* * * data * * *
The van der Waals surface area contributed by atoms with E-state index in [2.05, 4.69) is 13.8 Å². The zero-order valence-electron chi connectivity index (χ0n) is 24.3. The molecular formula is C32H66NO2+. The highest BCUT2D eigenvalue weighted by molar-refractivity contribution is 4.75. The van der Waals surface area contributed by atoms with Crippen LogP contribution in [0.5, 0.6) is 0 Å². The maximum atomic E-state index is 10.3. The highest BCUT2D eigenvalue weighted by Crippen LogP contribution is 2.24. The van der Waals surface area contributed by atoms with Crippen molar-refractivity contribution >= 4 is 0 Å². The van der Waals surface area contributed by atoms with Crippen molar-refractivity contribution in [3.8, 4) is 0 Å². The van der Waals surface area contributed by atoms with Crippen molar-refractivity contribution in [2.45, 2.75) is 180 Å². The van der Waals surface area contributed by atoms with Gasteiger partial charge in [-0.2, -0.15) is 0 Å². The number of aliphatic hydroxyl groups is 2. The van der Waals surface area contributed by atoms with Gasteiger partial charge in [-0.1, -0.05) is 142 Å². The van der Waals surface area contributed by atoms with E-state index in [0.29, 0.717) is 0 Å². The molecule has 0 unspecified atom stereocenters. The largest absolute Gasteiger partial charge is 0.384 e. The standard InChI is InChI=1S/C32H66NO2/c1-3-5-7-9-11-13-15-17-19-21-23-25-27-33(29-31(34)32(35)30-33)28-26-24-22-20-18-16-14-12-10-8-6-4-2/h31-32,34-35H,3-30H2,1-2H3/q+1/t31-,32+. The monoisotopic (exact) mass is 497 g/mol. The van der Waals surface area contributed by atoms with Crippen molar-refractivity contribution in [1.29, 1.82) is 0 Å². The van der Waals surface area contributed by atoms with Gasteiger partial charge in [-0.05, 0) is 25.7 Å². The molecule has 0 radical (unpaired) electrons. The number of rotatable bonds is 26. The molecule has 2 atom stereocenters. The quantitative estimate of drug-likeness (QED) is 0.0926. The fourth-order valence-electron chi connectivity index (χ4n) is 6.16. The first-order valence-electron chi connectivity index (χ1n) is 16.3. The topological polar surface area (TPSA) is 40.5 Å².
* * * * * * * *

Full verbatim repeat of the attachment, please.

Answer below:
The van der Waals surface area contributed by atoms with E-state index in [2.05, 4.69) is 13.8 Å². The zero-order valence-electron chi connectivity index (χ0n) is 24.3. The molecular formula is C32H66NO2+. The highest BCUT2D eigenvalue weighted by molar-refractivity contribution is 4.75. The van der Waals surface area contributed by atoms with Crippen LogP contribution in [0.5, 0.6) is 0 Å². The maximum atomic E-state index is 10.3. The highest BCUT2D eigenvalue weighted by Crippen LogP contribution is 2.24. The van der Waals surface area contributed by atoms with Crippen molar-refractivity contribution >= 4 is 0 Å². The van der Waals surface area contributed by atoms with Crippen molar-refractivity contribution in [3.8, 4) is 0 Å². The van der Waals surface area contributed by atoms with Crippen molar-refractivity contribution in [2.45, 2.75) is 180 Å². The van der Waals surface area contributed by atoms with Gasteiger partial charge in [-0.2, -0.15) is 0 Å². The number of aliphatic hydroxyl groups is 2. The van der Waals surface area contributed by atoms with Gasteiger partial charge in [-0.1, -0.05) is 142 Å². The van der Waals surface area contributed by atoms with E-state index in [0.29, 0.717) is 0 Å². The molecule has 0 unspecified atom stereocenters. The largest absolute Gasteiger partial charge is 0.384 e. The standard InChI is InChI=1S/C32H66NO2/c1-3-5-7-9-11-13-15-17-19-21-23-25-27-33(29-31(34)32(35)30-33)28-26-24-22-20-18-16-14-12-10-8-6-4-2/h31-32,34-35H,3-30H2,1-2H3/q+1/t31-,32+. The monoisotopic (exact) mass is 497 g/mol. The van der Waals surface area contributed by atoms with Crippen molar-refractivity contribution in [1.29, 1.82) is 0 Å². The van der Waals surface area contributed by atoms with Gasteiger partial charge in [-0.05, 0) is 25.7 Å². The molecule has 0 radical (unpaired) electrons. The number of rotatable bonds is 26. The molecule has 2 atom stereocenters. The quantitative estimate of drug-likeness (QED) is 0.0926. The fourth-order valence-electron chi connectivity index (χ4n) is 6.16. The first-order valence-electron chi connectivity index (χ1n) is 16.3. The topological polar surface area (TPSA) is 40.5 Å².